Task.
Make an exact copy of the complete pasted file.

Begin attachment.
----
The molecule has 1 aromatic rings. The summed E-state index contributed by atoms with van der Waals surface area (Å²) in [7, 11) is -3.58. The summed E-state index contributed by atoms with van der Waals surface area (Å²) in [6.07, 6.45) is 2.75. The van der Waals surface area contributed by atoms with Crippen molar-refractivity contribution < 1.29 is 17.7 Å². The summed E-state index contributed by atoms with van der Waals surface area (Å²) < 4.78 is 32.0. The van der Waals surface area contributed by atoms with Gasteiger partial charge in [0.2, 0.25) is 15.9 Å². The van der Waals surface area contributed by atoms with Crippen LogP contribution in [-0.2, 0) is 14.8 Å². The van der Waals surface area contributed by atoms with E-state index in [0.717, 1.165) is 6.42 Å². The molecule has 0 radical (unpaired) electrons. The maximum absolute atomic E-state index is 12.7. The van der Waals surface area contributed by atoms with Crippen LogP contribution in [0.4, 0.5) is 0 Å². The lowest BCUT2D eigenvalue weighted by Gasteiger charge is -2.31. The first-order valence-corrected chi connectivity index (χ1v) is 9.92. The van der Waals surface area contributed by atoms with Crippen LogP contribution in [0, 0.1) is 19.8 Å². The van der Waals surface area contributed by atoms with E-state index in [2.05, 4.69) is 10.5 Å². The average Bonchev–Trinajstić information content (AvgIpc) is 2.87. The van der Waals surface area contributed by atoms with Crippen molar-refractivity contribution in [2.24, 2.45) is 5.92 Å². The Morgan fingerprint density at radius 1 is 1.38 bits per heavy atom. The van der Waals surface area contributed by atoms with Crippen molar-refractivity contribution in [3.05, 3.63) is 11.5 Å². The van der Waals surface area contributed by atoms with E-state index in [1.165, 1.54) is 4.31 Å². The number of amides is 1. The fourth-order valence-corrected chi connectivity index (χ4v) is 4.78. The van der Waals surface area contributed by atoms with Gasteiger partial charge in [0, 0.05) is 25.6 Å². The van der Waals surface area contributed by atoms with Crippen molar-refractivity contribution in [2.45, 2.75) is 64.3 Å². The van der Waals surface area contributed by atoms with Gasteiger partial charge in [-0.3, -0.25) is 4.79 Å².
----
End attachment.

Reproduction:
The molecule has 1 aromatic rings. The summed E-state index contributed by atoms with van der Waals surface area (Å²) in [7, 11) is -3.58. The summed E-state index contributed by atoms with van der Waals surface area (Å²) in [6.07, 6.45) is 2.75. The van der Waals surface area contributed by atoms with Crippen molar-refractivity contribution < 1.29 is 17.7 Å². The summed E-state index contributed by atoms with van der Waals surface area (Å²) < 4.78 is 32.0. The van der Waals surface area contributed by atoms with Gasteiger partial charge in [0.2, 0.25) is 15.9 Å². The van der Waals surface area contributed by atoms with Crippen LogP contribution in [-0.2, 0) is 14.8 Å². The van der Waals surface area contributed by atoms with E-state index in [0.717, 1.165) is 6.42 Å². The molecule has 0 radical (unpaired) electrons. The maximum absolute atomic E-state index is 12.7. The van der Waals surface area contributed by atoms with Crippen LogP contribution in [0.4, 0.5) is 0 Å². The lowest BCUT2D eigenvalue weighted by Gasteiger charge is -2.31. The first-order valence-corrected chi connectivity index (χ1v) is 9.92. The van der Waals surface area contributed by atoms with Crippen LogP contribution in [0, 0.1) is 19.8 Å². The van der Waals surface area contributed by atoms with E-state index in [2.05, 4.69) is 10.5 Å². The average Bonchev–Trinajstić information content (AvgIpc) is 2.87. The van der Waals surface area contributed by atoms with Crippen molar-refractivity contribution in [2.24, 2.45) is 5.92 Å². The Morgan fingerprint density at radius 1 is 1.38 bits per heavy atom. The van der Waals surface area contributed by atoms with Crippen molar-refractivity contribution in [3.05, 3.63) is 11.5 Å². The van der Waals surface area contributed by atoms with E-state index in [1.165, 1.54) is 4.31 Å². The number of amides is 1. The fourth-order valence-corrected chi connectivity index (χ4v) is 4.78. The van der Waals surface area contributed by atoms with Gasteiger partial charge in [0, 0.05) is 25.6 Å². The van der Waals surface area contributed by atoms with Crippen molar-refractivity contribution in [2.45, 2.75) is 64.3 Å². The van der Waals surface area contributed by atoms with Gasteiger partial charge in [-0.3, -0.25) is 4.79 Å².